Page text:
The weather in Rockaway for the Fourth of July was downright blustery. My friend C. had a party, with hamburgers and hot dogs for appetizers, and all kinds of other foodstuffs (steak, ribs, chicken) as well as a cooler full of beer and hard cider. "The boys" had helped her set up a tent, which I knew was going to blow away, and sure enough: I got to say "There it goes!" and watch the tent, a big square gazebo type with zippered mosquito netting for walls, lift off and topple over the fence into the next yard. All the men ran to hold it down and beat it into submission. I was wearing foul-weather gear (somebody said I looked like I was in the cast of "The Deadliest Catch"), and when the weather got really good and foul I walked down to the beach. The ocean was lively, with waves way far out. When I got back to the party, everyone had moved inside.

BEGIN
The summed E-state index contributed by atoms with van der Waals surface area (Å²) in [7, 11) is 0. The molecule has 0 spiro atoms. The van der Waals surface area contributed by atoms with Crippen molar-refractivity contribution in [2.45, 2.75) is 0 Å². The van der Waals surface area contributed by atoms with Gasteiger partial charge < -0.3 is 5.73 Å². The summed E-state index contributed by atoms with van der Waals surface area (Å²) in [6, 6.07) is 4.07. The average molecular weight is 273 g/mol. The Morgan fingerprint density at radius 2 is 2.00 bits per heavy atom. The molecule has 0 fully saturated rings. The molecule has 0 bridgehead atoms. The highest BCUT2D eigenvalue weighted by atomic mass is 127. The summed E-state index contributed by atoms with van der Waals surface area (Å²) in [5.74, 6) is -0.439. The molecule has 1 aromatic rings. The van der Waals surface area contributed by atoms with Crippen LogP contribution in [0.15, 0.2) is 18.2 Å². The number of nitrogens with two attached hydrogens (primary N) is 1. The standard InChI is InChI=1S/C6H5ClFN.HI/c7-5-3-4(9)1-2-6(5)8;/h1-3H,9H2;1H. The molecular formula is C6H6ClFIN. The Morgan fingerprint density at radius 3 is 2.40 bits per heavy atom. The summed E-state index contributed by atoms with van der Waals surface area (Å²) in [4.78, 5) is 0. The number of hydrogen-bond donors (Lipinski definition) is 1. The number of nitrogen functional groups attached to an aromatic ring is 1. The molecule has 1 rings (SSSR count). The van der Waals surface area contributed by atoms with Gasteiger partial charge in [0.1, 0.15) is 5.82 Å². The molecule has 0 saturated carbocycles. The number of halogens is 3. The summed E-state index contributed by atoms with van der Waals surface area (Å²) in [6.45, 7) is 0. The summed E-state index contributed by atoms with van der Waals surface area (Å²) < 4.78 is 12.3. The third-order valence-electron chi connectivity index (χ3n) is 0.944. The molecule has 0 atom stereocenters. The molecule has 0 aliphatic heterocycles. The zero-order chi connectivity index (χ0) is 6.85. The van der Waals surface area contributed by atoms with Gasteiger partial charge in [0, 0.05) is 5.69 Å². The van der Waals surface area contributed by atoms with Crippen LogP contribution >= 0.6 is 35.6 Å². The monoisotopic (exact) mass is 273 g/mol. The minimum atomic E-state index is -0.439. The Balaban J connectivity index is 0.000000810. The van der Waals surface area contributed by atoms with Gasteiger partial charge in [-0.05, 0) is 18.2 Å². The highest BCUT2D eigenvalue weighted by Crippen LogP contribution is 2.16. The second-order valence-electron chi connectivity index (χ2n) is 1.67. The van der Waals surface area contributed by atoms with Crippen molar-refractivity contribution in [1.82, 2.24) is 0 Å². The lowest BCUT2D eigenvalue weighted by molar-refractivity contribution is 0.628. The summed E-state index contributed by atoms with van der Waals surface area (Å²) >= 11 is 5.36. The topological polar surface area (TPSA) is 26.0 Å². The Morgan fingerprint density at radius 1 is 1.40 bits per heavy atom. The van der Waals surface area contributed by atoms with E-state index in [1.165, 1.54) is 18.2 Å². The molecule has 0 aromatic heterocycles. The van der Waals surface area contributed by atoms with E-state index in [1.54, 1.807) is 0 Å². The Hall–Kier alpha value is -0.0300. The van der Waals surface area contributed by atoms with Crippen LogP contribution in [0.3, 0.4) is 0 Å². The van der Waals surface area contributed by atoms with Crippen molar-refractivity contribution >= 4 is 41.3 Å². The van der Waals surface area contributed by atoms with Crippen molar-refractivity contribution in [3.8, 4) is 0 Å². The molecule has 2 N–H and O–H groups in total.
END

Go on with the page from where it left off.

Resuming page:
Left to myself, I probably would have gone down to the bay and tried to see the fireworks ten miles away, in the East River. But I was with locals, who know better. You wouldn't have been able to see anything from the bay: it was just too overcast. So we gathered around the TV and turned up the sound and oohed and aahed. Nothing will ever equal the first time I saw Fourth of July fireworks, riding on my father's shoulders at Edgewater Park, in Cleveland. I swear there was one burst that turned into all little fishes.